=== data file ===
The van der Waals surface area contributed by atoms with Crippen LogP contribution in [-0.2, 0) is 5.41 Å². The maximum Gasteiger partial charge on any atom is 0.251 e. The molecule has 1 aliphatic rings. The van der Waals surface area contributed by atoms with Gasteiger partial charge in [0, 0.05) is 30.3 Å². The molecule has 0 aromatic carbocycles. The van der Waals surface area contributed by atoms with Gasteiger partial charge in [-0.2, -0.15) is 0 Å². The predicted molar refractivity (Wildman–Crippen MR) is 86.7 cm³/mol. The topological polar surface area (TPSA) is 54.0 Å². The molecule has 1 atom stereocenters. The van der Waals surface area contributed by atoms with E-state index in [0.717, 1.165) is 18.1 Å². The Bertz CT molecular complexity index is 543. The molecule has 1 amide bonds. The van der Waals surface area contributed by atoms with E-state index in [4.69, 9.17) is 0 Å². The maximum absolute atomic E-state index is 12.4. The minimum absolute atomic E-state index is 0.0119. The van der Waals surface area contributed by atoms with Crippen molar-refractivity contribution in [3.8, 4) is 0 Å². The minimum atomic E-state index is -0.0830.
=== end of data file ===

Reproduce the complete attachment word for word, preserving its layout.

The van der Waals surface area contributed by atoms with Crippen LogP contribution in [-0.2, 0) is 5.41 Å². The maximum Gasteiger partial charge on any atom is 0.251 e. The molecule has 1 aliphatic rings. The van der Waals surface area contributed by atoms with Gasteiger partial charge in [0, 0.05) is 30.3 Å². The molecule has 0 aromatic carbocycles. The van der Waals surface area contributed by atoms with Gasteiger partial charge in [-0.2, -0.15) is 0 Å². The predicted molar refractivity (Wildman–Crippen MR) is 86.7 cm³/mol. The topological polar surface area (TPSA) is 54.0 Å². The molecule has 1 atom stereocenters. The van der Waals surface area contributed by atoms with E-state index in [0.717, 1.165) is 18.1 Å². The Bertz CT molecular complexity index is 543. The molecule has 1 amide bonds. The van der Waals surface area contributed by atoms with E-state index in [4.69, 9.17) is 0 Å². The maximum absolute atomic E-state index is 12.4. The minimum absolute atomic E-state index is 0.0119. The van der Waals surface area contributed by atoms with Crippen molar-refractivity contribution in [3.8, 4) is 0 Å². The minimum atomic E-state index is -0.0830.